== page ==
Aviation Safety / Air Crashes

Alleged British F-35B Crash Video Leaked Online

Provided it is genuine, the clip shows the British F-35B crashing in the sea during a failed take off from HMS Queen Elizabeth.

A video, supposedly showing the moment a British F-35B Lightning crashed off UK’s aircraft carrier HMS Queen Elizabeth has just emerged and doing the rounds. Although we can’t be 100 percent sure, the clip (probably filmed with a smartphone as the actual video possibly recorded by the aircraft’s camera system is displayed on a computer’s screen) appears to be genuine and shows the incident, that occurred on Nov. 17, 2021, as it has been described so far.

You can clearly see an F-35B, configured for short take off (with open LIFT fan door and rear nozzle pivoted downward), rolling on the ski jump at very low speed (much lower than normal), then literally falling off the carrier for lack of enough thrust/lift. The pilot manages to launch as the aircraft reaches the final part of the ski jump.

Here’s the video:


The UK MOD has not denied the authenticity of the video (although it hasn’t confirmed it either).

As already reported, the one that crashed crashed in the Mediterranean Sea launching from the British aircraft carrier HMS Queen Elizabeth is one of the eight British F-35Bs and ten U.S. Marine Corps F-35s embarked HMS Queen Elizabeth on her maiden operational cruise (dubbed CSG-21).

In an exclusive story published by The Sun on Nov. 23, the root cause of the crash was identified as a plastic, red rain cover, supposed to be removed before flight, but left on for the take off. While which “cheap plastic cover” was not removed before flight has not been explained, someone suggested it could be the one that is used to protect the dorsal air intake exposed when the LIFT fan door (the so called “toilet cover”) is opened.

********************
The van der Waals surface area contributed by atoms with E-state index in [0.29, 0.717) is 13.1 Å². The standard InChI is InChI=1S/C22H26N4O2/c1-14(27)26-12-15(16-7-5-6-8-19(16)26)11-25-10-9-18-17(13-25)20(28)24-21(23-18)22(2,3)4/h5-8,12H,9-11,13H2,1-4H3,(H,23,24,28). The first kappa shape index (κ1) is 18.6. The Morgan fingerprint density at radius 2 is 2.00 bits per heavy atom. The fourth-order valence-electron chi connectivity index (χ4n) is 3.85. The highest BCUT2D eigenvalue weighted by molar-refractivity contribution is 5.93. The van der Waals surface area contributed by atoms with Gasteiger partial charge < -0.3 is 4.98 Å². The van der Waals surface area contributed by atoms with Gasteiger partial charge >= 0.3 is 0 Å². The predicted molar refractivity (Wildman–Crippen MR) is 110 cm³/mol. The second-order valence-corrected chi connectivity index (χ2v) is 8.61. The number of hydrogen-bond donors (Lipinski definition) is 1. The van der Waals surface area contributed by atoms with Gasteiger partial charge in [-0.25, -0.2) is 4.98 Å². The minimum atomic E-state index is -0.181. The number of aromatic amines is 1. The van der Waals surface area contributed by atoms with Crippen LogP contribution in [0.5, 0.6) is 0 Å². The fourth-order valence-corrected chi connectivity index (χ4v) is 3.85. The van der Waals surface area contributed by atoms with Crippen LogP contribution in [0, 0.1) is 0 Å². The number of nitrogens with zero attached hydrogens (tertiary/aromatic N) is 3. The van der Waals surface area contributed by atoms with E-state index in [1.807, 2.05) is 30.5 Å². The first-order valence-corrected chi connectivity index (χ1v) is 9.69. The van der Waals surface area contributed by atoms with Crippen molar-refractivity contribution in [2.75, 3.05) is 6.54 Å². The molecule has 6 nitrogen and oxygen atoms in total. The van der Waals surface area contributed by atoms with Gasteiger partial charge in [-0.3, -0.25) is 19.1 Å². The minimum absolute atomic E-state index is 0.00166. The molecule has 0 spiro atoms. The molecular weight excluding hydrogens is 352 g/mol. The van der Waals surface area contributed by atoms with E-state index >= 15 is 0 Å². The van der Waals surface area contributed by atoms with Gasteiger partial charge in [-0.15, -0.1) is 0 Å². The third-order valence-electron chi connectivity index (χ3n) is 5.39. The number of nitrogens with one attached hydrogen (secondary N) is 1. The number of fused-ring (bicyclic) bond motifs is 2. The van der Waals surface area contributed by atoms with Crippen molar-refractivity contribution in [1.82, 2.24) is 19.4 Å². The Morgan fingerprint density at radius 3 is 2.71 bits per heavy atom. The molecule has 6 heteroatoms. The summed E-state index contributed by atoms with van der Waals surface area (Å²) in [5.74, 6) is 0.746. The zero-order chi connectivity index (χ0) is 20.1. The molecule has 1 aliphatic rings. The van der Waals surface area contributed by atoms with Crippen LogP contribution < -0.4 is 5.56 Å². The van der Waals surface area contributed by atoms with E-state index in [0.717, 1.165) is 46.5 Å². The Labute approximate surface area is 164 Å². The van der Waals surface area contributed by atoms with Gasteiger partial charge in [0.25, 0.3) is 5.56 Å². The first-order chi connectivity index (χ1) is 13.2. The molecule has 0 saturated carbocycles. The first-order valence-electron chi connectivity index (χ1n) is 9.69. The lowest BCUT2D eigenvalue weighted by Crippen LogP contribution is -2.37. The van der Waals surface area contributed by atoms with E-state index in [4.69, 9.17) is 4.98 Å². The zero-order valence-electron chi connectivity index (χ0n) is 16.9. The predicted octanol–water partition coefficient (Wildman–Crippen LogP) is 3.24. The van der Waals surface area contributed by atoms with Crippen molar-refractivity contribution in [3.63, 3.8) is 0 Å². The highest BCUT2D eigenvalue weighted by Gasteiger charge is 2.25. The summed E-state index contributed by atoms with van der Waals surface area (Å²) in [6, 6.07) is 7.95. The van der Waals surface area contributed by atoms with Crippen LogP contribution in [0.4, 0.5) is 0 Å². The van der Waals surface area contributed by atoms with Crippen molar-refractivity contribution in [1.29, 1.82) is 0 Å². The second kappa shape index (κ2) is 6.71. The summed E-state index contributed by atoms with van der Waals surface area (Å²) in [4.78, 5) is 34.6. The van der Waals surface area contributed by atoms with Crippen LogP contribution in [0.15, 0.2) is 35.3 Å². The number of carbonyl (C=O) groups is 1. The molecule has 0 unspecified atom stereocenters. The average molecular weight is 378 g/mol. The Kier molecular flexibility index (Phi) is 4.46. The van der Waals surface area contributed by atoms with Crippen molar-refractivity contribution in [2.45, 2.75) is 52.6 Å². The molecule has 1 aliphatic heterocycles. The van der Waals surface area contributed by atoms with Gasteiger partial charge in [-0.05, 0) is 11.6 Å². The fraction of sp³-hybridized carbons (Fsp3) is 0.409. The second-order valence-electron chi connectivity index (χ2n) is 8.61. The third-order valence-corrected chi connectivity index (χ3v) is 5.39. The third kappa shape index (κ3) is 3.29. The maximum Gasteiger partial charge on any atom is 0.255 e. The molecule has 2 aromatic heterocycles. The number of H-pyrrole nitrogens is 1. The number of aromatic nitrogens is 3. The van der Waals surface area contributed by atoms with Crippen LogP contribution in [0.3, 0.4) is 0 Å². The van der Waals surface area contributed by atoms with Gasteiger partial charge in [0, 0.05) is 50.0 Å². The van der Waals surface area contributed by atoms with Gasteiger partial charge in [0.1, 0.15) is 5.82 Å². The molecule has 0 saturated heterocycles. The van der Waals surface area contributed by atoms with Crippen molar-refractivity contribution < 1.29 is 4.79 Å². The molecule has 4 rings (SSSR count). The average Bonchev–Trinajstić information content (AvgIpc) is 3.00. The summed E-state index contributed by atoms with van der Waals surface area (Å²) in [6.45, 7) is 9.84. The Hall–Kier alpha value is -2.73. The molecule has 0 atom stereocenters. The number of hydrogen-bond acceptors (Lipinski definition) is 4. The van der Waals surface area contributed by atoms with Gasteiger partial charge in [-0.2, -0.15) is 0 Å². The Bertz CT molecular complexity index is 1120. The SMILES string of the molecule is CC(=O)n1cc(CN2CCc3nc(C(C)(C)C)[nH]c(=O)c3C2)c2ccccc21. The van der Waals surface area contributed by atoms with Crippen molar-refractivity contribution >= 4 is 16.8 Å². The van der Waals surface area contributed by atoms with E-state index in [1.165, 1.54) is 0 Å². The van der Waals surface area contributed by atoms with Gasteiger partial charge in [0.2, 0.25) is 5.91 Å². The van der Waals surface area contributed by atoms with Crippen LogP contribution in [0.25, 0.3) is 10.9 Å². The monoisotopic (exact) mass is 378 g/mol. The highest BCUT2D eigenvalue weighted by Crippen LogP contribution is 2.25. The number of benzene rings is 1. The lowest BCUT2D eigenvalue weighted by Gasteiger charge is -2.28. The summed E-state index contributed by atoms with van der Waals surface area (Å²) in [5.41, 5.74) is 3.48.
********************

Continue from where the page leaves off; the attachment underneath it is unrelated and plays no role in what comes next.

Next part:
Anyway, the fact that the flying activity was not halted after the incident, and that all the F-35Bs embarked aboard HMS Queen Elizabeth, including those of the U.S. Marine Corps, could take part in a cross deck exercise off Italy with the Italian Air Force and Navy’s F-35Bs was a clear sign that the root cause of the crash was immediately known and, importantly, not technical.

“If [the root cause being the rain cover left on is] confirmed, the crash of the F-35B would have been caused by a catastrophic chain of failures (by more than one person) in following the standard taxi and take off procedures, that will certainly include multiple visual checks of the actual removal of the air intake covers and safety pins (which are in red color and have the usual “Remove Before Flight” sign to attract the attention and prevent this kind of incidents),” this Author commented in a previous article on the incident.

Interestingly, the new video, provided is genuine, seems to show another interesting detail: as the aircraft is rolling, it seems like the pilot attempted to change the nozzle position and tilt it rearward, possibly in a final attempt to increase the thrust.

H/T Alex Snow for the heads-up.

About David Cenciotti 4470 Articles
David Cenciotti is a freelance journalist based in Rome, Italy. He is the Founder and Editor of “The Aviationist”, one of the world’s most famous and read military aviation blogs. Since 1996, he has written for major worldwide magazines, including Air Forces Monthly, Combat Aircraft, and many others, covering aviation, defense, war, industry, intelligence, crime and cyberwar. He has reported from the U.S., Europe, Australia and Syria, and flown several combat planes with different air forces. He is a former 2nd Lt. of the Italian Air Force, a private pilot and a graduate in Computer Engineering. He has written five books and contributed to many more ones.
David Cenciotti

David Cenciotti is a freelance journalist based in Rome, Italy. He is the Founder and Editor of “The Aviationist”, one of the world’s most famous and read military aviation blogs. Since 1996, he has written for major worldwide magazines, including Air Forces Monthly, Combat Aircraft, and many others, covering aviation, defense, war, industry, intelligence, crime and cyberwar. He has reported from the U.S., Europe, Australia and Syria, and flown several combat planes with different air forces. He is a former 2nd Lt. of the Italian Air Force, a private pilot and a graduate in Computer Engineering. He has written five books and contributed to many more ones.

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    • F-35s can take off with zero forward speed, only very lightly loaded. 

      To the dude who got the screen capture, seriously you have access to that video and that's the best screen capture you can do?

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